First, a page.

As for my starting premise, it is not my starting premise. It is the starting premise of the theodicy, which theologians have toiled over for hundreds of years. Theodicy as it stands is probably like one of those puzzles that you learn in high-school geometry; the ones with no solutions (outside of changing its starting parameters). As I said before, I find it to be an interesting thought exercise, nothing more. I don't believe in God, nor would I if the Bible were completely non-contradictory (I have other reasons for that).

  10. If that's the view you choose to accept, that's your prerogative, but these are not disparate views. They do harmonize when the context is carefully considered. Of course, a closed mind is a closed mind. I've found in my experience that the fault-finder tends to do just as many back flips as the one he criticizes, he's just usually less aware of it.

    Again I appreciate your allowing me to present my views here.

  11. TJ, I appreciate your comments as well. It is always pleasant to have a discussion with a thinking person on the other side of an issue.

    Indeed, back-flips of reasoning are done all over the place, certainly not only in religion. Just think of when you find something you want on sale. You shouldn't buy it, you don't need it, but you convince yourself that buying it is a good idea. Everyone does this. Religion, however, is a subject that seems to be particularly rife with convoluted explanations. It is one reason that in some ways I have more respect for the views of people who take a strict interpretation of this or that religious text. (Of course, for friends I tend to prefer less fundamentalist people. Also, I tend to have many moral qualms with fundamentalists.)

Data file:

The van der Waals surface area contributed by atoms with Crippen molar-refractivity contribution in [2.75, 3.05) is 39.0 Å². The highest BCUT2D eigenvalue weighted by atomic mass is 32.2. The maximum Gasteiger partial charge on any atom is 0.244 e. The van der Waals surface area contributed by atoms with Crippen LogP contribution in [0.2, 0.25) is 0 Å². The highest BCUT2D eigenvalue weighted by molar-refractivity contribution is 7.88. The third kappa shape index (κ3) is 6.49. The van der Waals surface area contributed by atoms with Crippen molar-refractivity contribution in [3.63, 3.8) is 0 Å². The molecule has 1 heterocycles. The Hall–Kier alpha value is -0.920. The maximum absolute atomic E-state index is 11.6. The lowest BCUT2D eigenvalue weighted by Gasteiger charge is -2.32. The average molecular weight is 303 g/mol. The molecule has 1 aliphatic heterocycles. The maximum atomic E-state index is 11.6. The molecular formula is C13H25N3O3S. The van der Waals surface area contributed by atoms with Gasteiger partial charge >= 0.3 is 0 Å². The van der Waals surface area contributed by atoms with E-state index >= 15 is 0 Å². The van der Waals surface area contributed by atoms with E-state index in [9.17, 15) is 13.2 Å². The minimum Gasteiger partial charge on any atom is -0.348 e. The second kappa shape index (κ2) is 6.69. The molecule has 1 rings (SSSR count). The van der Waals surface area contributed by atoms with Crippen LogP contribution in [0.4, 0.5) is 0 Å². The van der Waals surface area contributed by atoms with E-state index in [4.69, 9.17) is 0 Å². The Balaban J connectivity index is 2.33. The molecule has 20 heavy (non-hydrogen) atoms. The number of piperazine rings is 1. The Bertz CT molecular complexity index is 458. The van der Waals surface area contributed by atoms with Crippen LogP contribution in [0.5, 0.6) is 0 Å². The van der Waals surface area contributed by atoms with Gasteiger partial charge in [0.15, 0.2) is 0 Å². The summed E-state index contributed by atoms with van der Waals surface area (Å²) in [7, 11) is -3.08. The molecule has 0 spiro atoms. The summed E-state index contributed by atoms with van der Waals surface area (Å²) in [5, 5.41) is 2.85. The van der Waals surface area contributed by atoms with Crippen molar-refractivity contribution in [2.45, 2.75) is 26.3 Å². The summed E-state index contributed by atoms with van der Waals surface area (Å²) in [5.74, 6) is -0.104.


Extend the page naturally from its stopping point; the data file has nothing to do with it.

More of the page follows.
At times in Science certain ideas do not age well. As new data comes in, the old ideas no longer explain it very well. People may continue to use these old ideas, but it quickly becomes clear that a new way of explaining data is needed. In this way, science is self correcting. Simple is best. Religion, however, tends to insulate itself against such correction, requiring people to continue applying very outdated ideas to ever changing circumstances. You're absolutely right that a closed mind is a closed mind, but we must always be careful throwing that phrase around. It is often the case that it is easy to see someone as "closed minded" just because they don't accept this or that idea. There are certainly closed minded people out there, but I don't think they are as numerous as many would like to believe.